Interest rates

Rising Interest Rates Impact Digital Currency Prices

Interest rates are rising for only the second time in 14 years since the US Federal Reserve cut the federal funds rate to 0% in response to the 2008 financial crisis and expanded its balance sheet via “quantitative easingwhich is doublespeak for money printing and treasury bill purchases.

The last attempt to raise the federal funds rate was from 2016 to 2018, which crashed and burned dramatically where a meager quarter-basis point increase from 2% to 2.25% led to the biggest one-day drop in stocks in US history on Christmas Eve 2018. The global economy before the pandemic was in a much better position in 2018 than it is today, but we have rates rising organically and rapidly in 2022 as the Federal Reserve attempts to finally cut cheap money and allow rates to ‘normalize’ once again. Mortgage rates hit an 11-12 year high in April 2022, and savings accounts are yielding again.

What impact will this dramatic reversal of the economic status quo have on the relatively new prices of digital currencies? Not much has changed in the 3.5 years since late 2018, when rates were 2.25% in terms of actual digital currency adoption. The primary use cases are still selling a token or JPEG NFT to a biggest fool who will pay an absurd price for it. What was the price of BTC in December 2018?

Source: Coinmarketcap

BTC was trading at an almost 4.5-year low around $3-4,000. the single thread “World Computer” Ethereum didn’t fare much better at around $130. Given that digital currencies have still failed to penetrate the real economy in terms of a mode of payment for real goods and services, I expect rising rates to have a similar negative impact. I don’t think prices will crash to these levels, but prices will likely continue to bleed.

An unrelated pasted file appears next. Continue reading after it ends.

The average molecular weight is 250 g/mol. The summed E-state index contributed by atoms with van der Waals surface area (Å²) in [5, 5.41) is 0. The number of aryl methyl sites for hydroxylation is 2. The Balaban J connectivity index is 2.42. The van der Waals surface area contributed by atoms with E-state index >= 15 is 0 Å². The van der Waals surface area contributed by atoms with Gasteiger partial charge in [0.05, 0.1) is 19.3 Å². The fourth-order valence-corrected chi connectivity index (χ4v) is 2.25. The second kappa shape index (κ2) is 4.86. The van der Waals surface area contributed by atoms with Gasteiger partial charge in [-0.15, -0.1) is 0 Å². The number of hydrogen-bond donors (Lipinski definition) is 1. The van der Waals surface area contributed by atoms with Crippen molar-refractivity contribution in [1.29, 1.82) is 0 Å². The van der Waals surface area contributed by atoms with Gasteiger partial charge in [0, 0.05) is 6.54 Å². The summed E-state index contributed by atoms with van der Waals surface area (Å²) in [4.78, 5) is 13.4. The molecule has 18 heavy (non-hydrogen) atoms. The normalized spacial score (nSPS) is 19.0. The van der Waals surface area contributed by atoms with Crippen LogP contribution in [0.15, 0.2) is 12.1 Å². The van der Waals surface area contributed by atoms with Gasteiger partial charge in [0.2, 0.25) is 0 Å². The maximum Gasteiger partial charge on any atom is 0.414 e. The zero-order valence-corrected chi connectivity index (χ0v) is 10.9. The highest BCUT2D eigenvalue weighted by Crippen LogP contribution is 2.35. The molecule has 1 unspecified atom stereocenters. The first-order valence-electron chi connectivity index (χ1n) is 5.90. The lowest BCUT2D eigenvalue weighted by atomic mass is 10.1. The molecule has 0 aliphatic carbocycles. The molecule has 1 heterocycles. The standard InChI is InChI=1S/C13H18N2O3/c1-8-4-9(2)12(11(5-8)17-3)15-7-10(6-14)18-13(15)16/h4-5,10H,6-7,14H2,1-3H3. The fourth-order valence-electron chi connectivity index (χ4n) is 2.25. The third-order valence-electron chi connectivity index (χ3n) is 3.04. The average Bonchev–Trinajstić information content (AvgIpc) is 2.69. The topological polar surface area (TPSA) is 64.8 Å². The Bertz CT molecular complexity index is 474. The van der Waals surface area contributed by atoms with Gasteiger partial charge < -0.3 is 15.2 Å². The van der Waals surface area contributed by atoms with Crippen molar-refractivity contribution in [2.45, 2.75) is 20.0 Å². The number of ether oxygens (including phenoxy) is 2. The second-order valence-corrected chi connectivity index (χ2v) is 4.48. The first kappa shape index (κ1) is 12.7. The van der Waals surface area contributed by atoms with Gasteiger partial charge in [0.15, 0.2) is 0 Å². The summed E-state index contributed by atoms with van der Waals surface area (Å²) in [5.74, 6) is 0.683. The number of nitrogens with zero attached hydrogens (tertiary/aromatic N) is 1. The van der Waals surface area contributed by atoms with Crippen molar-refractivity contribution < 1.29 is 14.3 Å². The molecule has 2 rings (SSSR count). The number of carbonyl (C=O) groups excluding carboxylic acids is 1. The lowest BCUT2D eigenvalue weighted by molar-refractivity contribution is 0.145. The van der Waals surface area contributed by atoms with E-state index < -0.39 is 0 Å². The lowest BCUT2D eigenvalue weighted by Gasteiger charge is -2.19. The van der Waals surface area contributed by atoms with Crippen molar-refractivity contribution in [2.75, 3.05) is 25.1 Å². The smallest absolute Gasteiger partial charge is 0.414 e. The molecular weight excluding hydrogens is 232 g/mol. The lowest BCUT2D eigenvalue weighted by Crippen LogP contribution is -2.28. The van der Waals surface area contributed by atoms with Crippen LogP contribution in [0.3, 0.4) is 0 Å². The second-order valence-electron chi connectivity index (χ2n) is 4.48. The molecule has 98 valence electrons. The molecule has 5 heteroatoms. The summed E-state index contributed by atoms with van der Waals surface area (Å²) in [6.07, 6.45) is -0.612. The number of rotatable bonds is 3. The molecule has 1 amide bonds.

As we emerge from the rigging of the global economy over the past two years by governments into the “new normal,” where stocks have (one way or another) soared to all-time highs during a pandemic and digital currencies have reached absurd valuations with NFTs minted above them, the at risk the markets return to the previous “normal”. Collectibles (TCG, LEGO, art) also had a similar boom which has now died down.

The “free tendiesThe 2020-2022 era is over and investors will now have to go back to looking for the expected annual returns before 2020 of 7-10%. You do not believe me ?

In a crazy inflationary environment where necessities like oil, gas, food and travel prices go to the moon instead of their token named food, who is going to buy and hold these highly speculative assets instead? Rising interest rates imply a risk-free environment where investors seek stable and strong returns in savings accounts, CDs and the traditional bond market. The market has already started pricing this.

Choose any digital currency and there is a good chance that its price will be down 20% since the start of the year, a bear market. US stock indices fell dramatically on 4/22 with the Fed hinting at a potential interest rate hike of 0.75 bps This year. While 1-2% doesn’t sound like much, many will even take a small, almost guaranteed rate of return as opposed to an extremely volatile asset, especially since rates are likely to rise. Plus, everything matters in large quantities, so large companies with billions under management will take this risk-free approach. This claim is not unprecedented, as almost the same change in behavior occurred just 3.5 years ago.

The digital currency space hasn’t changed enough since then to decouple enough to avoid a similar fate to stocks, especially since none of the coins are used enough in commerce to function like money. How can digital currencies reverse this trend? Quantitative easing via the Tetheral Reserve of course!

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